Paul McCartney looks back on ‘hurtful’ John Lennon diss track alleging he did ‘nothing’ for The Beatles
5 August 2020, 13:35 | Updated: 21 September 2023, 11:51
Sir Paul McCartney has opened up in a new interview about the hurt he felt after John Lennon released a song which appeared to be aimed at him.
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John also wrote the song after Paul slammed his bandmates in a Rolling Stones interview in 1970, the year they split.
Paul and his then-wife Linda reacted by having ads published mocking John and Yoko Ono, which saw them dressed up as clowns.
Paul’s solo LP, Ram, featured the track 'Too Many People', which he later admitted was intended to be a dig at John.
Too Many People (Remastered 2012)
'How Do You Sleep?' was penned in response to this and featured the conspiracy theory that the real Paul had died and was replaced, with the line: “Those freaks was right when they said you was dead.”
John also claimed Paul only contributed ‘Yesterday’ during his time with The Beatles, with the lyric: “The only thing you done was yesterday / And since you've gone you're just another day.”
The late singer also sang: “You probably pinched that b***h anyway”, in response to Paul allegedly telling his bandmates he wasn't sure if he'd taken the melody to 'Yesterday' from another song.
Paul, 78, told GQ how there were many people influencing the lyrics at the time, including Yoko and the band's manager, Allan Klein, who Paul had distanced himself from.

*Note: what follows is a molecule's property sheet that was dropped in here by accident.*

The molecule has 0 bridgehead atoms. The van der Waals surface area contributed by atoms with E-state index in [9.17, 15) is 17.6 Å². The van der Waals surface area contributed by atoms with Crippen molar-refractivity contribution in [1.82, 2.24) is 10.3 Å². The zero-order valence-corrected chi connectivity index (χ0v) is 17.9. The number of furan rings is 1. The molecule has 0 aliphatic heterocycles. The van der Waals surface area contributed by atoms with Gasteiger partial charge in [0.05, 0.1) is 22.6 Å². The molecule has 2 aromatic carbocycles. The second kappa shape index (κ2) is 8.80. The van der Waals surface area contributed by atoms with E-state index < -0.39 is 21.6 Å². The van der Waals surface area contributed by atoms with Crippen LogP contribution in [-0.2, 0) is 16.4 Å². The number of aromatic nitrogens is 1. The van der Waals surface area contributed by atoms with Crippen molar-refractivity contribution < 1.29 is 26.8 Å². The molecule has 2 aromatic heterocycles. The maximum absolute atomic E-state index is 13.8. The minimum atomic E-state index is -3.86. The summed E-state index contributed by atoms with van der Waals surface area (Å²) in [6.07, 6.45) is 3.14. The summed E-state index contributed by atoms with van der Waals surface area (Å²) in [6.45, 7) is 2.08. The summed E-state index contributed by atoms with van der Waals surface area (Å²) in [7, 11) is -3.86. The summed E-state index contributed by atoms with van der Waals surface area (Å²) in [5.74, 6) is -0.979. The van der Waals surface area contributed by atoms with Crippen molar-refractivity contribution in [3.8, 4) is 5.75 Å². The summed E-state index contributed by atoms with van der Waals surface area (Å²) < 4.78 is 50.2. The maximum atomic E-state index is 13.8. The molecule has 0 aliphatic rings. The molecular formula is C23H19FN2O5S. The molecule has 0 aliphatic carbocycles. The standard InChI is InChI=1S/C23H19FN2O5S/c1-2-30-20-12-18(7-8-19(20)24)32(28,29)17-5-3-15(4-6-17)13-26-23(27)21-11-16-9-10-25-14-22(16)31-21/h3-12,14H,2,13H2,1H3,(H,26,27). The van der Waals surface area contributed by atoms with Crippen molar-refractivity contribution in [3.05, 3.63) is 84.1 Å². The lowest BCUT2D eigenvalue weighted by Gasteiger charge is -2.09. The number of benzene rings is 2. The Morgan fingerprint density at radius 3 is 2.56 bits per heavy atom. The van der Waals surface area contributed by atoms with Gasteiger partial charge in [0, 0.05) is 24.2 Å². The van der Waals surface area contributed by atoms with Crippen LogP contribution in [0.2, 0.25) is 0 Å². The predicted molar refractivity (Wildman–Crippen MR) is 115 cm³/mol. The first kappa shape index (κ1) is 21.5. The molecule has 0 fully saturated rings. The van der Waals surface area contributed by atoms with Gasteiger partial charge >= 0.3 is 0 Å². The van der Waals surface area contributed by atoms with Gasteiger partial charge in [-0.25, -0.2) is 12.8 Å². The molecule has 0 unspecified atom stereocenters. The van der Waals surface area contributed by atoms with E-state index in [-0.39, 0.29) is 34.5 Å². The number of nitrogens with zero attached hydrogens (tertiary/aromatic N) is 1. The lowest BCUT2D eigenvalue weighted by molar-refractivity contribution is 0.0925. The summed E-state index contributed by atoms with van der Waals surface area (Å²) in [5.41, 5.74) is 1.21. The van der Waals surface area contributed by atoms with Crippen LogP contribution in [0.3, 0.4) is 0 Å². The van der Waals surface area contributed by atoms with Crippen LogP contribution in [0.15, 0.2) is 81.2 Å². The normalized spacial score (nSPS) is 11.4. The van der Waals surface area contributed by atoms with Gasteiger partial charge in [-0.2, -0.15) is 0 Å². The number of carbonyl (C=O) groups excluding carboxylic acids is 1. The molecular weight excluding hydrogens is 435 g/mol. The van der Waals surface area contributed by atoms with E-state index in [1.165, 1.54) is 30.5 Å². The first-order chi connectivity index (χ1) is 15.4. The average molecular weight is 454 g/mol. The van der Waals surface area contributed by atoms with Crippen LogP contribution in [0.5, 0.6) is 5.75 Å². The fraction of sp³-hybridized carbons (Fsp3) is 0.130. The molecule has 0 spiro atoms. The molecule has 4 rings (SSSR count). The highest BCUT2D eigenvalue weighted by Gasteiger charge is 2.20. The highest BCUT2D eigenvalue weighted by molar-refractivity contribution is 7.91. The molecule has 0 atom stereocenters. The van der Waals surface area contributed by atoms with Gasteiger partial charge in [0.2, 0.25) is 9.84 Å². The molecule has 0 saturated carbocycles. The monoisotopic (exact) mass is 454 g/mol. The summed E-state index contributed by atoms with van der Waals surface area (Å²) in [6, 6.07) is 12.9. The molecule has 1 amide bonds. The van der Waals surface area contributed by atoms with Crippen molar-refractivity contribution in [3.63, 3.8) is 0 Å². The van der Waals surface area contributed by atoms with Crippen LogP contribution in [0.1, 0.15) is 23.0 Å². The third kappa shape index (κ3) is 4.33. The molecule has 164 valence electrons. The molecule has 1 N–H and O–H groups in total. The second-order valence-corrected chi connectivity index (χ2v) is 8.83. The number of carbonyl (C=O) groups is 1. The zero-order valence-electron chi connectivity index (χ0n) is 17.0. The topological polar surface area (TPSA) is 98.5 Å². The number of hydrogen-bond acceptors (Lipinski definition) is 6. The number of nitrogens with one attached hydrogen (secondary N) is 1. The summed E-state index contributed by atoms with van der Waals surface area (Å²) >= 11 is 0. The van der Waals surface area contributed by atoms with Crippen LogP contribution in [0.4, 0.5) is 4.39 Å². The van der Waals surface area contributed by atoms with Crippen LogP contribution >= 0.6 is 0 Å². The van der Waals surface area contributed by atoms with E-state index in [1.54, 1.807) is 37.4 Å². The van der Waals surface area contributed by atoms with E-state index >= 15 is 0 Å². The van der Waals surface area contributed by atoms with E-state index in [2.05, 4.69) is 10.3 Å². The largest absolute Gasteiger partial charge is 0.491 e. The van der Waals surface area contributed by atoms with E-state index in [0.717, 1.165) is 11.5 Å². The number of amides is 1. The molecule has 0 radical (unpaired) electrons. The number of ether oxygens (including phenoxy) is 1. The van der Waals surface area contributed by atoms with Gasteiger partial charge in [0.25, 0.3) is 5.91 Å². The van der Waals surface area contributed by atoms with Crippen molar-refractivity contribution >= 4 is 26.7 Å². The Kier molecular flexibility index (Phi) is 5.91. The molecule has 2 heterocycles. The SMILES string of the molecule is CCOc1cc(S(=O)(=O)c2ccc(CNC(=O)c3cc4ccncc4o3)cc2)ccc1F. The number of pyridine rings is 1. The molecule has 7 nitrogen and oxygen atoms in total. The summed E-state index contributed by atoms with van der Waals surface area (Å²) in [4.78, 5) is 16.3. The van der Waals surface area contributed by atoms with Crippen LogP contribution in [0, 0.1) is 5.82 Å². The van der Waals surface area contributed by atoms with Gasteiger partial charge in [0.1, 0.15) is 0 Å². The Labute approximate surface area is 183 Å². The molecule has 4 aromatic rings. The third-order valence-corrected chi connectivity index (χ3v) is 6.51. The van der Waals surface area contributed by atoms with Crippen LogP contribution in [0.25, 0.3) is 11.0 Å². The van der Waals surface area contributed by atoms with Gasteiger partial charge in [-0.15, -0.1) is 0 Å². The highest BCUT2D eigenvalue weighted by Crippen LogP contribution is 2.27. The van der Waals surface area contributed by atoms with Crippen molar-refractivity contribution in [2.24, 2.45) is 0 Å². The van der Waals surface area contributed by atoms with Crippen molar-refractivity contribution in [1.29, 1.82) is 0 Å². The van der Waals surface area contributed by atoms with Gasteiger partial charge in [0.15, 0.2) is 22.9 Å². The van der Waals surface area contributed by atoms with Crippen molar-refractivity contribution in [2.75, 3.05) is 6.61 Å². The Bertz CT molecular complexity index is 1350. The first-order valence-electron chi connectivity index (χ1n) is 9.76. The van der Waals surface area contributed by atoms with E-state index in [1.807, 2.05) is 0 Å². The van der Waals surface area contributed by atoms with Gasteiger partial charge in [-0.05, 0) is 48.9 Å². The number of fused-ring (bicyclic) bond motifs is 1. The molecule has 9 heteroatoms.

How Do You Sleep? (Takes 5 & 6, Raw Studio Mix Out-take) - John Lennon & The Plastic Ono Band
He said: “I remember reading an article, an interview with Yoko, who, okay, she was a big John supporter, I get that, but in this article she goes, ‘Paul did nothing. All he ever did was book the studio.’
“And I'm going, 'Err? No...' And then John does this famous song, ‘How Do You Sleep?’ and he's going, ‘All you ever did was 'Yesterday’…’
“And I'm going, ‘No, man.’”
He continued: “But then you hear the stories from various angles and apparently people who were in the room when John was writing that, he was getting suggestions for the lyrics off Allan Klein.
“So, you see the atmosphere of ‘Let's get Paul. Let's nail him in a song…’ And those things were pretty hurtful.”